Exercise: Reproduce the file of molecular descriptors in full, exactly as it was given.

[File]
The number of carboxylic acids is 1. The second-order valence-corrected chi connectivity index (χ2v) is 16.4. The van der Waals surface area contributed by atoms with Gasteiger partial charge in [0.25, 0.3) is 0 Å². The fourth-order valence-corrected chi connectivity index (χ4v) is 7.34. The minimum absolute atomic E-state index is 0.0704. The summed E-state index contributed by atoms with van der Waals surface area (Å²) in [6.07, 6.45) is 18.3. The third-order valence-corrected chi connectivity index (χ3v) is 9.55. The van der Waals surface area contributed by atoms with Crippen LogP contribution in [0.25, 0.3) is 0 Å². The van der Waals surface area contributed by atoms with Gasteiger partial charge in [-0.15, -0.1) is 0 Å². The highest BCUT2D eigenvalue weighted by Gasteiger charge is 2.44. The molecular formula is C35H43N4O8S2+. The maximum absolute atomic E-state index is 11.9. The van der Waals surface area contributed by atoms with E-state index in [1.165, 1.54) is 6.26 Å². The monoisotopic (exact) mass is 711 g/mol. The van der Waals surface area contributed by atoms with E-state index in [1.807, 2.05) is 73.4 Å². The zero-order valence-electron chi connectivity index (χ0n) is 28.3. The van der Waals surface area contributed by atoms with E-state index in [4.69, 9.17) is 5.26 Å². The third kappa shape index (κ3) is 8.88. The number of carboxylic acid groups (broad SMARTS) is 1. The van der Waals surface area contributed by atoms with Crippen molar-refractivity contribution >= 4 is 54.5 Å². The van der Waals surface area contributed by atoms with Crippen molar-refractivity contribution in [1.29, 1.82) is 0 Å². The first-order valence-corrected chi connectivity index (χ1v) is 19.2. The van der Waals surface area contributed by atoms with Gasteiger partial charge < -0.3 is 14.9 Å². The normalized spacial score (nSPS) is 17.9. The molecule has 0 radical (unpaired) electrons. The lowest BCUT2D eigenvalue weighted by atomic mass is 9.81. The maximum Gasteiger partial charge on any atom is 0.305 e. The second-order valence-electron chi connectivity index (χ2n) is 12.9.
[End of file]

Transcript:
The number of carboxylic acids is 1. The second-order valence-corrected chi connectivity index (χ2v) is 16.4. The van der Waals surface area contributed by atoms with Gasteiger partial charge in [0.25, 0.3) is 0 Å². The fourth-order valence-corrected chi connectivity index (χ4v) is 7.34. The minimum absolute atomic E-state index is 0.0704. The summed E-state index contributed by atoms with van der Waals surface area (Å²) in [6.07, 6.45) is 18.3. The third-order valence-corrected chi connectivity index (χ3v) is 9.55. The van der Waals surface area contributed by atoms with Crippen LogP contribution in [0.25, 0.3) is 0 Å². The van der Waals surface area contributed by atoms with Gasteiger partial charge in [-0.15, -0.1) is 0 Å². The highest BCUT2D eigenvalue weighted by Gasteiger charge is 2.44. The molecular formula is C35H43N4O8S2+. The maximum absolute atomic E-state index is 11.9. The van der Waals surface area contributed by atoms with E-state index in [1.165, 1.54) is 6.26 Å². The monoisotopic (exact) mass is 711 g/mol. The van der Waals surface area contributed by atoms with E-state index in [1.807, 2.05) is 73.4 Å². The zero-order valence-electron chi connectivity index (χ0n) is 28.3. The van der Waals surface area contributed by atoms with E-state index in [4.69, 9.17) is 5.26 Å². The third kappa shape index (κ3) is 8.88. The number of carboxylic acid groups (broad SMARTS) is 1. The van der Waals surface area contributed by atoms with Crippen molar-refractivity contribution >= 4 is 54.5 Å². The van der Waals surface area contributed by atoms with Crippen molar-refractivity contribution in [1.29, 1.82) is 0 Å². The first-order valence-corrected chi connectivity index (χ1v) is 19.2. The van der Waals surface area contributed by atoms with Gasteiger partial charge < -0.3 is 14.9 Å². The normalized spacial score (nSPS) is 17.9. The molecule has 0 radical (unpaired) electrons. The lowest BCUT2D eigenvalue weighted by atomic mass is 9.81. The maximum Gasteiger partial charge on any atom is 0.305 e. The second-order valence-electron chi connectivity index (χ2n) is 12.9.